Binion Murder Trial-  Defense

Notes about other Defense Players: 

For the second time in a week, John Momot, who represents Murphy, and Louis Palazzo, who is defending Tabish, appeared on Geraldo Rivera's live CNBC show Monday night to attack the prosecution's case. 

For the second time since the beginning of the Binion trial, a prosecution witnesses has been arrested. Larry Stocket was arrested and released for writing bad checks.

 Defense Begins-- Thursday, April 27, 2000:

The defense set up an alibi for Tabish during the morning of Sept. 17, 1998, when prosecutors say Binion was killed. Three men who once worked with Tabish testified he was at All Star Ready Mix, a North Las Vegas concrete company, from as early as 7:30 a.m. until 11:30 a.m. on Sept. 17. Prosecutors contend Binion died between 9 a.m. and noon.

Among the alibi witnesses who testified for Tabish Thursday was former employee Jim Mitchell, whose name surfaced in an alleged plot by Tabish to pay off witnesses. The plot was told by a man named Frazer on Wednesday for the prosecution. Mitchell testified that he saw Tabish  "all over the place" at All Star and that He had met Frazer only one time and never got any money from him.

Mitchell acknowledged that he didn't come forward until a year after Binion's death. And though he had no trouble remembering the Sept. 17 date, he could not recall the date when police questioned him a year later. He said police tried to intimidate him during the interview. Two other men, Rocky Teeters and Dave Wilcox, also testified that they saw Tabish at All Star that morning as well.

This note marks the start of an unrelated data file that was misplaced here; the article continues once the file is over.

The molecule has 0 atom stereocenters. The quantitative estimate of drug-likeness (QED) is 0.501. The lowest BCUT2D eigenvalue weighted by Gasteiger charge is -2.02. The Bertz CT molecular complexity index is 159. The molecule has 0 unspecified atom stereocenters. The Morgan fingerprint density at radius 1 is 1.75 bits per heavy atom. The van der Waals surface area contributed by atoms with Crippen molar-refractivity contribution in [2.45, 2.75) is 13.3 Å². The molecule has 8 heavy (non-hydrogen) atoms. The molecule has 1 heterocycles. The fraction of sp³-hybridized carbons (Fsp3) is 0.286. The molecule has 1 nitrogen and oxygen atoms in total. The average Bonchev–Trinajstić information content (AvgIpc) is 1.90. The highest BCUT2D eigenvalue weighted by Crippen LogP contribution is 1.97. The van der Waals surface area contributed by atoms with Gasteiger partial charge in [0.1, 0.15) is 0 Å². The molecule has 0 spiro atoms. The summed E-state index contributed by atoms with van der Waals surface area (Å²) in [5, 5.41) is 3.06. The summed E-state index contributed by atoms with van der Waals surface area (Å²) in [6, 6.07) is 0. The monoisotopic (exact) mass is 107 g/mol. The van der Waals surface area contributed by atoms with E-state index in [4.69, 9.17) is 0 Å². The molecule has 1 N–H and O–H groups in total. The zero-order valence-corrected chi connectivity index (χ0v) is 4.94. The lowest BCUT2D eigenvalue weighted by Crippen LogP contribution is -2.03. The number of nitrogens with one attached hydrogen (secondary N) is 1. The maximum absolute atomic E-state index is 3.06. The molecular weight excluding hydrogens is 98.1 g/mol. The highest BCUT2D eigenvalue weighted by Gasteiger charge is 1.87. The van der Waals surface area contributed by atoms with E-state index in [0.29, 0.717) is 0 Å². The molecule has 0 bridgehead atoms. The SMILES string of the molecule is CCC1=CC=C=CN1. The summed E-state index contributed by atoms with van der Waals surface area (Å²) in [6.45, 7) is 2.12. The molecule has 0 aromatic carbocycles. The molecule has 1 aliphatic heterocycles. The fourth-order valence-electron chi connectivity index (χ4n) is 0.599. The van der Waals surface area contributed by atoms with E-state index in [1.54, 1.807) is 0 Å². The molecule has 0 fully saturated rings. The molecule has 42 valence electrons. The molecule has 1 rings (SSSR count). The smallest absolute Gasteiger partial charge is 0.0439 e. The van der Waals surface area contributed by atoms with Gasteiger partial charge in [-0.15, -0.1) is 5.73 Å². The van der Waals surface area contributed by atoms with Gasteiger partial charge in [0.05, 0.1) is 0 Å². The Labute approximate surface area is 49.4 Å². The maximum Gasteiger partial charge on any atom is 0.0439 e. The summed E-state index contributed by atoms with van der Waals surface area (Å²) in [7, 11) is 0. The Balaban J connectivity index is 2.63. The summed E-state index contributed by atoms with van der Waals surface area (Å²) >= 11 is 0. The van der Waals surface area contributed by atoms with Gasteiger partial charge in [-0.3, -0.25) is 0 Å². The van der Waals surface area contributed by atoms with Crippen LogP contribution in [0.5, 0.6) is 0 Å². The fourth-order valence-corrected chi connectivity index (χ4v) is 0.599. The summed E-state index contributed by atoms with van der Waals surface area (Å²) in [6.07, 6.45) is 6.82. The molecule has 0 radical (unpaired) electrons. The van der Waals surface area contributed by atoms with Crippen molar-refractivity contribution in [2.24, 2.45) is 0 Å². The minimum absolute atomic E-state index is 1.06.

Murphy's mother was first called to the witness stand late Thursday to describe the volatile relationship between Murphy and the 55-year-old Binion. A curious moment when Murphy stood up from the defense table as if to take the stand herself. But then she smiled and sat down, saying "just kidding." Her mother then was sworn in as a witness. Both women are named Sandy.

Binion had physically abused Murphy several times during their stormy three-year relationship.

State Sen. Dr. Ray Rawson, R-Las Vegas, testified  that his review of autopsy photos found no evidence of injuries inside Binion's mouth that would indicate he was suffocated, and he said the redness around his mouth and nose could have been the result of attempts to resuscitate Binion.

Under cross-examination, Rawson acknowledged that he was not as qualified as Dr. Michael Baden to make his conclusions and has never physically examined anyone who was suffocated. 

Friday, April 28, 2000:  The Jury got to touch the silver. 
bulletAnn Barbato testified that on July 28, 1998, she notarized a signature by Leo Case on an affidavit.
bulletShe said she was face to face with Casey, who did not appear discheveled to her, and she saw no evidence of bruises. This is the rebuttal witness to the prosecution claim that Rick Tabbish beat him up with a telephone book over a business deal! 

The Drapes were closed the day of the murder. The Defense called witnesses to testify the drapes were closed on many occasions. Mrs. Janine Murphy, who married Sandy Murphy's brother at Ted Binion's home, said that the drapes in the house were sometimes closed